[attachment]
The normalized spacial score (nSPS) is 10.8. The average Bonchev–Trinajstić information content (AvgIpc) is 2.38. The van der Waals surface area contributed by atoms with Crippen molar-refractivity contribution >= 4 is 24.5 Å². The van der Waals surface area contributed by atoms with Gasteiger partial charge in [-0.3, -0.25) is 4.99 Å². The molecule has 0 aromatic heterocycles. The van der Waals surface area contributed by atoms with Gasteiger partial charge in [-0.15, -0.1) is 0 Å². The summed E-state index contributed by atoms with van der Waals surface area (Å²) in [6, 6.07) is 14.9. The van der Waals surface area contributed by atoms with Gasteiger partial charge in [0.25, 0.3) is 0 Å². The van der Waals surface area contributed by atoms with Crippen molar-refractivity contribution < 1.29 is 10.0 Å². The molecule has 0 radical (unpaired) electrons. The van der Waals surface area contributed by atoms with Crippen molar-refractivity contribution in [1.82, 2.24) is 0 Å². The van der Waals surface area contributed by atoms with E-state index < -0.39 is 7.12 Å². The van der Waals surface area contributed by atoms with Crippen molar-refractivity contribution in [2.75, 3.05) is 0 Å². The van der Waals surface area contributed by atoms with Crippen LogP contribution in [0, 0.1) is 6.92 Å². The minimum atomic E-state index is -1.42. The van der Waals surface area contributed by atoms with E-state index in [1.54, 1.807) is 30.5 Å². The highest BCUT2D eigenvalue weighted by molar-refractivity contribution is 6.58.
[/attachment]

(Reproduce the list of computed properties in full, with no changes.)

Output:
The normalized spacial score (nSPS) is 10.8. The average Bonchev–Trinajstić information content (AvgIpc) is 2.38. The van der Waals surface area contributed by atoms with Crippen molar-refractivity contribution >= 4 is 24.5 Å². The van der Waals surface area contributed by atoms with Gasteiger partial charge in [-0.3, -0.25) is 4.99 Å². The molecule has 0 aromatic heterocycles. The van der Waals surface area contributed by atoms with Gasteiger partial charge in [-0.15, -0.1) is 0 Å². The summed E-state index contributed by atoms with van der Waals surface area (Å²) in [6, 6.07) is 14.9. The van der Waals surface area contributed by atoms with Gasteiger partial charge in [0.25, 0.3) is 0 Å². The van der Waals surface area contributed by atoms with Crippen molar-refractivity contribution < 1.29 is 10.0 Å². The molecule has 0 radical (unpaired) electrons. The van der Waals surface area contributed by atoms with Crippen molar-refractivity contribution in [1.82, 2.24) is 0 Å². The van der Waals surface area contributed by atoms with E-state index < -0.39 is 7.12 Å². The van der Waals surface area contributed by atoms with Crippen molar-refractivity contribution in [2.75, 3.05) is 0 Å². The van der Waals surface area contributed by atoms with Crippen LogP contribution in [0, 0.1) is 6.92 Å². The minimum atomic E-state index is -1.42. The van der Waals surface area contributed by atoms with E-state index in [1.54, 1.807) is 30.5 Å². The highest BCUT2D eigenvalue weighted by molar-refractivity contribution is 6.58.